Amin and her co-authors documented almost 500 tray observations over 10 visits to two elementary schools in the Northeast before implementation of the USDA guideline and almost twice as many observations afterwards.
Forty to 60 percent percent of the students at the schools qualified for free or reduced lunch, a marker for low socioeconomic status.
The research team used a digital imaging method that they validated three years ago in the Journal of the Academy of Nutrition and Dietetics to measure consumption.
The new methodology, which involved visual estimations and calculations based on digital photographs of trays as students reached the cashier and again after they passed the food disposal area, was faster and more accurate than conventional methodologies that simply weighed food waste.
"The beauty of this method is that you have the data to store and code to indicate what was selected, what was consumed, and what was wasted as opposed to weighed plate waste, where everything needs to be done on site," said Amin, who hopes to develop an online training tutorial that could be used by schools across the country to measure consumption and waste.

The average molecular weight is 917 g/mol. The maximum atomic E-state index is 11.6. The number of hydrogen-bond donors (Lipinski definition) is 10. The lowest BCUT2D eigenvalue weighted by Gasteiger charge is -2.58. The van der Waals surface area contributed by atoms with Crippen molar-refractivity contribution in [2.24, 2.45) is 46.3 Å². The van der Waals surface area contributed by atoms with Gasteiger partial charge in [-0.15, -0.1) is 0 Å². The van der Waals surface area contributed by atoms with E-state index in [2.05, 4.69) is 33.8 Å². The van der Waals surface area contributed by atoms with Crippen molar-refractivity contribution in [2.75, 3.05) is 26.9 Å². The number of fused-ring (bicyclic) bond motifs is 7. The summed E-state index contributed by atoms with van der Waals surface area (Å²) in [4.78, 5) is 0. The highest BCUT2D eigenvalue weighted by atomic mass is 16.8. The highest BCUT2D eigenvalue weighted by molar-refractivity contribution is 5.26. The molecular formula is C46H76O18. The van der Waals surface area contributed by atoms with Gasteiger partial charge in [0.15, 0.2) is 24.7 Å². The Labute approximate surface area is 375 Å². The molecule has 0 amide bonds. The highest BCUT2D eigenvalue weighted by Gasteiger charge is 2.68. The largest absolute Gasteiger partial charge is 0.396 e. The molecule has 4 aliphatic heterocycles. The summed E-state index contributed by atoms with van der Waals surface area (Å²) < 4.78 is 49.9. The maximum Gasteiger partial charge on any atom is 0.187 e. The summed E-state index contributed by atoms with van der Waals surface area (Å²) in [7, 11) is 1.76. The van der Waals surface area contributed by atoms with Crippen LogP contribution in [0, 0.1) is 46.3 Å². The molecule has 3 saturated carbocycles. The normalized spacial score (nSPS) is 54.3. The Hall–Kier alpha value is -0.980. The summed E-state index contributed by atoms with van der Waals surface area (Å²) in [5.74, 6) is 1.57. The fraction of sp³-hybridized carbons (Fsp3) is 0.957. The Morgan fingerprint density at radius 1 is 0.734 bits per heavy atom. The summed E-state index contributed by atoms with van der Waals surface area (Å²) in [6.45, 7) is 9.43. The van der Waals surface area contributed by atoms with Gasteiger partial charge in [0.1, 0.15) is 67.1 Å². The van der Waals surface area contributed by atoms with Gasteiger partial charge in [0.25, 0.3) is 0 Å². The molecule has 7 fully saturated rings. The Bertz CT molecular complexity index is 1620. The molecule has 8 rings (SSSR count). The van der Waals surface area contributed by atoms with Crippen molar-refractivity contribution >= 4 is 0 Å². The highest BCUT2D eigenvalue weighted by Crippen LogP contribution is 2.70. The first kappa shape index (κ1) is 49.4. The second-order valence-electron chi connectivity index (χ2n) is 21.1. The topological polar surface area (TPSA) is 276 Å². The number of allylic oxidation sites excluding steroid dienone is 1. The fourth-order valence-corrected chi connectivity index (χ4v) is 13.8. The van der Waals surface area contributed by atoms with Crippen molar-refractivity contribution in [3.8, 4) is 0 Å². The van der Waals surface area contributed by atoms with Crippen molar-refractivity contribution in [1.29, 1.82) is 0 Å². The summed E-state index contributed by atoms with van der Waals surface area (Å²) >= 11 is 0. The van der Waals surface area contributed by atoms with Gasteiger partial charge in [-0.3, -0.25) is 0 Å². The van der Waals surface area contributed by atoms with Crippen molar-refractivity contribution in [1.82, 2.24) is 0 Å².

Revisiting past practices part of answer to increasing consumption
In an earlier study published in the Journal of Child Nutrition and Management, Amin and colleagues looked at what types of fruits and vegetables children selected prior to the new guideline.
They found that children preferred processed fruits and vegetables such as the tomato paste on pizza or 100 percent fruit juice rather than whole varieties.
In addition to making sure those options are available, Amin and her colleagues offer these additional strategies in the paper for increasing fruit and vegetable consumption in school lunch programs:
- Cutting up vegetables and serving them with dip or mixing them in with other parts of the meal;
- Slicing fruits like oranges or apples, rather than serving them whole;
- Adopting promising strategies targeting school settings such as Farm-to-School programs and school gardens, which can encourage fruit and vegetable consumption in addition to what the cafeteria is providing
- Putting public health programs in place that encourage fruit and vegetable consumption in the home, which could carry over to school.